Lock in losses
It's also possible to reduce taxes on realized capital gains with tax-loss harvesting. Any remaining losses can be used to offset $3,000 of income per year ($1,500 for married, filing separately), and unused losses can be carried forward for the life of the investor.
Done carefully, tax-loss harvesting won't make substantial changes to your asset mix, since you can sell investments that have lost value and replace them with reasonably similar investments, while still realizing the losses. "The end result is that less of your money goes to taxes and more may stay invested and working for you," says Christopher Fuse, an after-tax account portfolio manager with Strategic Advisers, LLC, which manages many client accounts.
Fuse cautions that tax-loss harvesting can be complex and should be done with the assistance of a financial professional. Among other considerations, investors need to be mindful of the wash sale rule, which disallows you from writing off losses if you buy the same or very similar security within 30 days of selling the loss-generating investment. For more detail on wash sales and other key details around tax-loss harvesting, read How to cut investment taxes.
Find the right location
Some assets are by nature more tax-efficient than others, Pomerance explains. Bonds and certain dividend-producing stocks, for example, generate interest income that is taxed at your ordinary income rate. "Those types of assets can often make sense to hold in an IRA," Pomerance says. By contrast, gains on stocks held for over a year and many types of dividends are typically taxed at lower long-term capital gains tax rates ranging from 0%–20%. (This can go as high as 23.8% for higher earners once the NIIT is applied). "If you can harvest losses from the asset, that should likely be held in a taxable account," explains Pomerance. For more on asset location, read Are you invested in the right kind of accounts?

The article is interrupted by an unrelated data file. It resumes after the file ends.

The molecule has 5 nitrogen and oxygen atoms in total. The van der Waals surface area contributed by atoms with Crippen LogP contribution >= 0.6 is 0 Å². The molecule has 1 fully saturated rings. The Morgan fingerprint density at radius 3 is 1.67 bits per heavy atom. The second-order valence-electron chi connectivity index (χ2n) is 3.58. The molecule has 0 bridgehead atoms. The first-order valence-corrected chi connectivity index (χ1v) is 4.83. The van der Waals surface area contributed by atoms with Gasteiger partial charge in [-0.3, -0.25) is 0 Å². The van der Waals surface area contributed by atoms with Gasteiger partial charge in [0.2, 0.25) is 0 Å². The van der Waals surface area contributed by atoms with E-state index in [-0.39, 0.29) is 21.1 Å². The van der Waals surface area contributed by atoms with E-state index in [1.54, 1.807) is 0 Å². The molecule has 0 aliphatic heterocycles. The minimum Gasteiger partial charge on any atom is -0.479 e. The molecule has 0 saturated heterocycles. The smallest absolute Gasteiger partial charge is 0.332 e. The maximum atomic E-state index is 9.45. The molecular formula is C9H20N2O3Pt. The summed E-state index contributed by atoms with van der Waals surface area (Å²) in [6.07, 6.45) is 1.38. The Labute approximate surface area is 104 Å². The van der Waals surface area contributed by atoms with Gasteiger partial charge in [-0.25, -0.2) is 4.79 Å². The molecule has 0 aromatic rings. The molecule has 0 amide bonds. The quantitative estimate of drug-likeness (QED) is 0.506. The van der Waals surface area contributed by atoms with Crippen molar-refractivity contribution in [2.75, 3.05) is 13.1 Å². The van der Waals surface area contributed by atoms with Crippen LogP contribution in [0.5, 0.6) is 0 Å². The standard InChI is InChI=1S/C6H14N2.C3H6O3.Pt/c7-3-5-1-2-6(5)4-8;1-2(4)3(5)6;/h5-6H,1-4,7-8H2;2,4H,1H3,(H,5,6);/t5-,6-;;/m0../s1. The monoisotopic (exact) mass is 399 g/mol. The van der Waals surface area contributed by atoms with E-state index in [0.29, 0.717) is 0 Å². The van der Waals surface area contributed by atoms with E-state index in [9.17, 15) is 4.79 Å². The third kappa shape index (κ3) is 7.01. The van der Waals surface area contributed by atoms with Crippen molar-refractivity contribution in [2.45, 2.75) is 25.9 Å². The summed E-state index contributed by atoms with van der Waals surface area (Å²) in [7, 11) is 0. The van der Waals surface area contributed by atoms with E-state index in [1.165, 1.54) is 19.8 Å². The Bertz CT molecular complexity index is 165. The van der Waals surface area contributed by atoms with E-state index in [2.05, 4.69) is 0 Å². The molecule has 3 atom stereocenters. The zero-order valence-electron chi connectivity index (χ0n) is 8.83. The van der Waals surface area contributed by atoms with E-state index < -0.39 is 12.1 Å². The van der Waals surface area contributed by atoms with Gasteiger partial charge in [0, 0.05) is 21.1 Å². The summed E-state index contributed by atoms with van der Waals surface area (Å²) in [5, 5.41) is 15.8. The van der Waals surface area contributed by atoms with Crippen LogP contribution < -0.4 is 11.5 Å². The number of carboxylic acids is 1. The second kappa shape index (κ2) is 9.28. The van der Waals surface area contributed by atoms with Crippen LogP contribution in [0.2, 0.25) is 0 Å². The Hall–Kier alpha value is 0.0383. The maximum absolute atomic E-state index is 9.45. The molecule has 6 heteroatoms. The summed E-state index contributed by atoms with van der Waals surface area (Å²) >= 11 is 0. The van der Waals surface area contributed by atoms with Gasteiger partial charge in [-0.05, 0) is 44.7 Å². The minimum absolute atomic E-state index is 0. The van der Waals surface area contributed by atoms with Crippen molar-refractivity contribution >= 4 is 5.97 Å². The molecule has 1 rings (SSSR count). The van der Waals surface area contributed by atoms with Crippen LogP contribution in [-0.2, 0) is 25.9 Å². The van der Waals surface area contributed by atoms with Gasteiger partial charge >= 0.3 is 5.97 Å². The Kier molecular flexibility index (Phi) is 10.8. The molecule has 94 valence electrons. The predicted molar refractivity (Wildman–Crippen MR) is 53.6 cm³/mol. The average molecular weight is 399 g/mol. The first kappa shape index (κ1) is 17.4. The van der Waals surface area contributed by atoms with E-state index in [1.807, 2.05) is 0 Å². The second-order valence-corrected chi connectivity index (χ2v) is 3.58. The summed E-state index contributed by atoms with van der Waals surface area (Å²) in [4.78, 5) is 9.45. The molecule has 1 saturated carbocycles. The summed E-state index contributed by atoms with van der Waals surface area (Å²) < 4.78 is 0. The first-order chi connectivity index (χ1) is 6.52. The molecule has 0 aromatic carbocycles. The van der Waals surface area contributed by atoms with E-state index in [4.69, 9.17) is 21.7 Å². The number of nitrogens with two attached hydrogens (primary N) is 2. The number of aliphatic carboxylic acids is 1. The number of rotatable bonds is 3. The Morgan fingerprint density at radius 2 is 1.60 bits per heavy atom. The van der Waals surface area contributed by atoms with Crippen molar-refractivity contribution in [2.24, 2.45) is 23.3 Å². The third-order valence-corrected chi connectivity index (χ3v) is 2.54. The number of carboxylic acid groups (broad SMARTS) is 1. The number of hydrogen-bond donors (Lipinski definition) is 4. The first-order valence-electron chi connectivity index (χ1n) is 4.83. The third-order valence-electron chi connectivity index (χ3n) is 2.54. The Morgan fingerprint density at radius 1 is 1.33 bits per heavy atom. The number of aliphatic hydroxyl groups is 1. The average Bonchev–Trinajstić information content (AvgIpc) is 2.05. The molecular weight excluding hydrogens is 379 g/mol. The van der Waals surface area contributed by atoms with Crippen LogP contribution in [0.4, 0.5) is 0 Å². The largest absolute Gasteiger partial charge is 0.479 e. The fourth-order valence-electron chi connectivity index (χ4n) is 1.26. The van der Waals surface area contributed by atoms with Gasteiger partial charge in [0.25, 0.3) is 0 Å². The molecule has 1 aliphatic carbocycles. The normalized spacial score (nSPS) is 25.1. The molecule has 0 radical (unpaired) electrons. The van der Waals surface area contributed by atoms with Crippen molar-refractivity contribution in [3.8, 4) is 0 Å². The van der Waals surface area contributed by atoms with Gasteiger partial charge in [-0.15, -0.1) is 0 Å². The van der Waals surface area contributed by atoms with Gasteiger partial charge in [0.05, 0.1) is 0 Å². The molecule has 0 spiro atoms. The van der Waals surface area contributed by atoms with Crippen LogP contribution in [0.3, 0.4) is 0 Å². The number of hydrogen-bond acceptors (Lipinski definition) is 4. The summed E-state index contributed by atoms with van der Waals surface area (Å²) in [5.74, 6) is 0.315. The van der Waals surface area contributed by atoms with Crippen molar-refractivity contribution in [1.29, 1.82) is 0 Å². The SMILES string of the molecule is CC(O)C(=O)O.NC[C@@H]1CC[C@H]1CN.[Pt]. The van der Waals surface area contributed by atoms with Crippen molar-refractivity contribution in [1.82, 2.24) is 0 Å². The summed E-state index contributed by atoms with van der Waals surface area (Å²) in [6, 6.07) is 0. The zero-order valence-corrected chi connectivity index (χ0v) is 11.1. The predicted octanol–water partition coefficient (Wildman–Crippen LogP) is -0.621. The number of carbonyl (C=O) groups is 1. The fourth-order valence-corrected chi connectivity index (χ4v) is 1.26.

Consider a QCD
Retirees who don't expect to need the income from their retirement accounts can preemptively donate funds from their IRA starting at age 70½ with a qualified charitable distribution, or QCD, in which gifts are directly transferred from their accounts to one or multiple charities. "QCDs can potentially help reduce IRA balances that would then reduce RMDs when reaching the age of 73," says Natasha O'Yang, regional vice president, Fidelity Charitable®.
QCDs can also be given in years when an RMD needs to be withdrawn. QCDs count toward the RMD amount, meaning less must be taken out as a taxable withdrawal in that year.
Investors considering a QCD need to be aware that there are a number of rules and limitations, O'Yang cautions. QCDs only apply to IRAs, and while there is no minimum amount a donor must give to qualify, there is maximum of $100,000 per individual per year. Moreover, the QCD must be done as a direct transfer; if the distribution check is payable to you, it can't be counted as a QCD and will instead be considered taxable income. QCD recipients also must be 501(c)(3) organizations and some charities, including private foundations and donor-advised funds, do not qualify.
"A QCD can be a great opportunity to lower your tax obligations. However, you always have to remember to balance the advantages of tax strategies with the overall health and composition of your portfolio," says O'Yang. "It's important to consult your financial professional and tax advisor before deciding to do a QCD."
Look at a Qualified Longevity Annuity Contract (QLAC)
The bottom line
Optimizing taxes in retirement is a complex process that is ideally started well before the end of your working years. But for those who can devote resources to planning ahead, there are a number of strategies available—with a payoff that can potentially extend even beyond your lifetime.